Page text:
David Villa Rises to a Moment He Created

Photograph by Matt Kremkau


NYCFC logoBack in the days when the topic of Yankee Stadium’s suitability for soccer was fresh, the need for a second team in New York was questioned and the idea of 30,000 people watching Major League Soccer in the Northeast was laughable, David Villa signed with New York City FC.

More than two years of a wonderful marriage between player and expansion team had yet to be consummated with soccer’s most celebrated individual feat: the hat-trick. Villa won the Most Valuable Player award last year, has seized the moment many times during his time in MLS and has scored in the Hudson River Derby before Sunday’s virtuoso performance. But what made Sunday night different was convergence.

The 7-0 loss to the Red Bulls was only a year ago, the 5-1 loss at the Los Angeles Galaxy only two. During that game, there was a moment where Villa, alone, implored his teammates to push forward and they never did. He was isolated and alone, closer to regret and escape than pride and admiration. Though he was offered an escape route on more than one occasion, Villa stayed and when he pushed his teammates Sunday night, they followed.

“I try to show every young player that I arrived where I arrived because I give 110 percent on the pitch,” Villa said as his daughter pulled at his leg. “You can play well today and score three goals or bad like the other day against Toronto, but it’s mandatory to give 100 percent and I try to do that. If they call me a leader, it’s a pleasure to me that they see me like that.”

Like Villa, Khiry Shelton has been with NYCFC since 2015. Shelton is on the opposite end of the arc: no World Cups, no Champions Leagues, no children. Yet they shared the locker room and shared the field Sunday working off one another as City rallied to reverse a 2-1 deficit.

“I’ve been here since the beginning with him and he gives 110 percent every single time,” Shelton said. “That’s not just on the field but off the field, too. If he’s trying to get stuff done, he’s going to do it with a full head and he’s going to attack you. He’s able to do it on the field as well and it’s impressed on me and the rest of the team that he’s going to do anything for them and it inspires me to do the same.”

Villa has said in the past that he learned his work ethic and humility from his father, a coal miner in Spain. He downplays his feats focusing not on the moments of individual heroism but on the team and its current place, making his statements appear plain-vanilla when they are in reality full of flavor from a life’s experience. It’s that ethos that Coach Patrick Vieira recognizes when he said that Villa is the team’s leader.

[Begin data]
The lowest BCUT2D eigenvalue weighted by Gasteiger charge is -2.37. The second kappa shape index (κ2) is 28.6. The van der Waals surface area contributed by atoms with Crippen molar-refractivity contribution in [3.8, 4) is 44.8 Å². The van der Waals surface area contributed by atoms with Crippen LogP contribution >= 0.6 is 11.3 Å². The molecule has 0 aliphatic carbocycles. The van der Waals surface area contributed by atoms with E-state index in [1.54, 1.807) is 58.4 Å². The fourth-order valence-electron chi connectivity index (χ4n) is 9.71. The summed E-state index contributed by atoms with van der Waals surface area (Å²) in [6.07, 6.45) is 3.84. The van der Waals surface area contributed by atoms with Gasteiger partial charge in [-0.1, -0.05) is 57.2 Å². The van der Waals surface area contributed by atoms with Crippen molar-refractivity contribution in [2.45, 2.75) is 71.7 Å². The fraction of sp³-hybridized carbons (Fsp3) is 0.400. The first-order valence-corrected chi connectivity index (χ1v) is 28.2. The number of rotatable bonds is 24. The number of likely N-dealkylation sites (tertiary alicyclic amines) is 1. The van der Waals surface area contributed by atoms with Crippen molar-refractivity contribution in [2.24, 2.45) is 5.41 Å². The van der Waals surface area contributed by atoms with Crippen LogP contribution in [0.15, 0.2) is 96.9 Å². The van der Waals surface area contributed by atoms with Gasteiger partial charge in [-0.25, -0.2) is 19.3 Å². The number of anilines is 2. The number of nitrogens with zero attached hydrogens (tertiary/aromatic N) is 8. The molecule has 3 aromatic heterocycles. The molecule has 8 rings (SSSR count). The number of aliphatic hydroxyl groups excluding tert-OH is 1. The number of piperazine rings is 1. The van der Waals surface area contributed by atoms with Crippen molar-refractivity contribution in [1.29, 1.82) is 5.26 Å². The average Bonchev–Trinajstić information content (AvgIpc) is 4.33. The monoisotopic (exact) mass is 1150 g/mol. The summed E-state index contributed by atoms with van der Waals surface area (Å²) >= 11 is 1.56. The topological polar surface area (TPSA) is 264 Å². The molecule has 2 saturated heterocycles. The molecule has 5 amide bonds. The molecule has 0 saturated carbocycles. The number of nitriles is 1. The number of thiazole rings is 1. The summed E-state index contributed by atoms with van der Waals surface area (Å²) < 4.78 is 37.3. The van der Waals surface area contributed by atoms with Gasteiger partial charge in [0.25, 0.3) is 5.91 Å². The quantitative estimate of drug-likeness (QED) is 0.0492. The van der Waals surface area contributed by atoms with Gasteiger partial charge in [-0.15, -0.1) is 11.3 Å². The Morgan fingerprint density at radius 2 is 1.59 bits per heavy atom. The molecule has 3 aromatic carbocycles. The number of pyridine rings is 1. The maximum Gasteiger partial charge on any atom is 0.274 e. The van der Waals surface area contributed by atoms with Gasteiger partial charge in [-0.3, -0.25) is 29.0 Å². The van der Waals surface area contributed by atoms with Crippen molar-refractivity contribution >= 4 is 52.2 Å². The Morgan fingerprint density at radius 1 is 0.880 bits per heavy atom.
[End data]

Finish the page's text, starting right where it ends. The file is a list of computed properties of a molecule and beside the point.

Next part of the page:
“He’s our leader when he’s performing like that — that lifts the team and players are behind him and follow him,” Vieira said. “So when David is playing very well, the team is playing well. And today was David.”

Villa, always celebrated as an attacker, is a defender in his mind. His positioning has always allowed him to disrupt opposition play from the back, something that made him such an integral part to Pep Guardiola‘s Barcelona and that awareness left him well positioned to run onto a deflected pass and round Luis Robles to score his first goal.

Don’t get it twisted though. Villa can still run at defenders with as much force as he did in La Liga and Aaron Long was the latest MLS defender to be left standing as Villa fooled Robles and finished near post.

“In this situation, you need to think so fast and the best thing was to go to the left and shoot with the left,” Villa said. “I saw that Long followed the ball and blocked me very well and he did very well so I needed to do the other side and I took advantage.”

But at that point, Villa had only done something that happened twelve times before. A Villabrace is as common to NYCFC as Pigeons, baseball fields or disappointment against the Red Bulls. Instead, a ball bounced behind the defense and Villa leaned his head to it only to have it meet Sal Zizzo‘s foot. The $6 million designated player fell to the ground but earned the penalty. He fooled Robles again sending him the wrong way and then slid in front of the Third Rail as the stadium roared and the lights flickered.

When Mikey Lopez came on as a defensive substitute during stoppage time, the stadium rose to applaud the man who has been there from Day 1. Once the final whistle sounded he leapt into Vieira and the two embraced. The moment was their’s as New York City won the season series for the first time and allowed themselves to say for the night that they were a big team. Vieira said he will drill his players even harder knowing that consistency is what will make moments like Sunday more frequent.

But Sunday’s moment was one in which New York City celebrated its ascent from the pits of embarrassment and farce. When Tuesday comes, City and Villa will look to secure a foothold and continue the climb.